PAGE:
If you take a look at the photo on the front page of the bulletin, you see a person on the left who is feeling hurt, experiencing brokenness…. a care receiver. The figure on the right is with them, with the cross of Christ between them, surrounded by the phrase Christ Caring for People, Through People. The presence of Christ, the faithfulness of God is profoundly experienced through this relationship. One care receiver describes it this way:
When I was with my Stephen Minister, I felt Jesus was with me. I saw the love of God in her eyes while we talked and prayed, and it would fill me with such comfort and peace. It helped me know that I could make it through. – Ashley; stephenministries.org
Stephen Ministry is, in some ways, not a totally new thing. It’s a structured way to fulfill the mission of Christ we already have, it’s a way to help us live out our purpose:
first, equipping people to use their gifts,
helping people to grow in their faith,
providing care for people who are hurting
and building up the congregation as a caring community of Christ.
You’ll see that there are some brochures in the pews that describe this ministry, a ministry of help, hope, and healing. You are welcome to read it, take it home, pray about it, ask questions, learn more.
And if you are at home, online, please contact the church office and we can send one to you.
There are many in this congregation who are already familiar with this ministry.
When our Board of Deacons undertook the role of beginning the process, and shared it with Session, it was surprising that many said things like, “Oh, my dad was a Stephen Minister for years. He loved it!” They knew of other churches that are part of this ministry, and all spoke with respect and affirmation and enthusiastically endorsed it.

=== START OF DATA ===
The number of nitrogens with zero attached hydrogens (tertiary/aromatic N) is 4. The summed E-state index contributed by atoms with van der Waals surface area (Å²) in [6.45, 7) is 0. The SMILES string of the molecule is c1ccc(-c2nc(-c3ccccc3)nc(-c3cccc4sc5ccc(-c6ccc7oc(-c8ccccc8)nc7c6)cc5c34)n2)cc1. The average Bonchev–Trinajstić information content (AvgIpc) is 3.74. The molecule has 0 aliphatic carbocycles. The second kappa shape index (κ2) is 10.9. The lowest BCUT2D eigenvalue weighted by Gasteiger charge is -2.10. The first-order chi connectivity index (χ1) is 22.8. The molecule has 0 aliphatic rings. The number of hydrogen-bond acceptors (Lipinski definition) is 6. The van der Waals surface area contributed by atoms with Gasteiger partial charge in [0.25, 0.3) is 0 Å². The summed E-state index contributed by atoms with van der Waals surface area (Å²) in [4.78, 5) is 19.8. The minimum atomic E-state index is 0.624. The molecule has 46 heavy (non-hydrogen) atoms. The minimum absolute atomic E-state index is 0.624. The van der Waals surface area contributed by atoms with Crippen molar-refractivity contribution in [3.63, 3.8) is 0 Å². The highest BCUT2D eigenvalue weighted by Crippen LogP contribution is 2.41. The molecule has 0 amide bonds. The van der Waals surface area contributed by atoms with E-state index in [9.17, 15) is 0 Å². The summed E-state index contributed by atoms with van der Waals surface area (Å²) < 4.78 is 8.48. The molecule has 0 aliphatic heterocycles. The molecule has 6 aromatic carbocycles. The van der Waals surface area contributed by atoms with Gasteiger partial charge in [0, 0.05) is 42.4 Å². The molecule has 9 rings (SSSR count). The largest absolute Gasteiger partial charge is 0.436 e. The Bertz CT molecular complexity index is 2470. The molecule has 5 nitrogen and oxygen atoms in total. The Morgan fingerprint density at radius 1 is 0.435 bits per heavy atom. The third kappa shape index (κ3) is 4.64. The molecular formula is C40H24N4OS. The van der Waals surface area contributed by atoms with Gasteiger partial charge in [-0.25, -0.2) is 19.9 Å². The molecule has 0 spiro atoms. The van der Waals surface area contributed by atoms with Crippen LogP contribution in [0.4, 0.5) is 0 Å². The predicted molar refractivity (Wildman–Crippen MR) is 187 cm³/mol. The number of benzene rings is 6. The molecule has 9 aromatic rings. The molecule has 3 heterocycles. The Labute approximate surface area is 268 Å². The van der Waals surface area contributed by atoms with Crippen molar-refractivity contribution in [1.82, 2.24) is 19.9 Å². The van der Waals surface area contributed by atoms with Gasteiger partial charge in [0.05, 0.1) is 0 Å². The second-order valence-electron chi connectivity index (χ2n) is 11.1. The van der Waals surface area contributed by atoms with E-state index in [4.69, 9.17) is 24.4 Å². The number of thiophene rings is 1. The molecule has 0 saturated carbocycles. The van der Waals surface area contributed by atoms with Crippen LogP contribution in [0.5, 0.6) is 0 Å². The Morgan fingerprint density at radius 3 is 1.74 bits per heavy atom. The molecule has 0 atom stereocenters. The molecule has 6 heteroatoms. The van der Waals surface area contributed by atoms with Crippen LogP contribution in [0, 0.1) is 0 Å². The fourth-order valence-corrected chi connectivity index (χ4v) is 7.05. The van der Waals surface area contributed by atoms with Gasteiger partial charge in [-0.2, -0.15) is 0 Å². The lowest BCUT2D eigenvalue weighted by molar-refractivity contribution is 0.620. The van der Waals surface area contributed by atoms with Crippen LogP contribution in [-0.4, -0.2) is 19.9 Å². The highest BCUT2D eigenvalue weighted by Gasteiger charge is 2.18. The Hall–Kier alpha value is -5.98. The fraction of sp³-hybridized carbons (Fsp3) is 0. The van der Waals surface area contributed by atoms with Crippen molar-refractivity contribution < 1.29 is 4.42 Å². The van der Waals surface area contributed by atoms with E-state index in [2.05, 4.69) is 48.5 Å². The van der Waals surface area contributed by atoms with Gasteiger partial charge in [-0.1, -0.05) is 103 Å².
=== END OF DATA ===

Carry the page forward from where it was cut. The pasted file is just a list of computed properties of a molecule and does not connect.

Session provided the funds for the Stephen Leader training and financial resources are already designated and committed for the training and ongoing support and supervision of our first group of Stephen Ministers.
Charre, Reid, Ken, the session, the deacons and I are all excited about getting started. It’s an act of trust. It’s an act of faith as we begin this process.
The good news is that the Spirit is already working…seeking…calling… connecting us all into the body of Christ and enlarging Christ’s compassion through the caring work of this church.
The first weekend of October, our middle and senior high youth went to serve at a community church just 10 minutes down the road on Frederick Avenue in Baltimore City. They put in some hard work in the 10 ½ acre woodland at Stillwater Peace Park. It’s an overgrown, urban forest (much like our woodlands used to be) that is being reclaimed so it can be used for hiking, for a meditation garden, for flood prevention, and for providing a natural space for enjoyment and relaxation.
Each one of the youth had to help with the baby trees that were recently planted by the forest service. The trees were trying to grow, but were becoming overwhelmed by the vines and other weeds that surrounded them. So carefully, gently, our youth tended them, brushing those things away, giving each little tree some safe space… space for sunlight, space to just be. They gently tended, and trusted that God will provide the growth.
In our Stephen Ministry, we will be gentle and compassionate caregivers, offering holy space and sacred room to allow people to breathe and be. And we can trust that God will provide the rest. There’s a reassuring phrase that’s a foundational part of this ministry: We are the caregivers, God is the curegiver. What’s needed is a compassionate presence: the listening ears, the caring heart.
We are the body of Christ together, sharing our gifts to live out Christ’s calling to love and serve with joy and gladness.
So continue to listen for God’s call… teacher, encourager, leader, generous giver, listener, compassionate friend. Where is Christ inviting you to use your gifts?
May the Spirit open our hearts as we continue to grow and serve and love.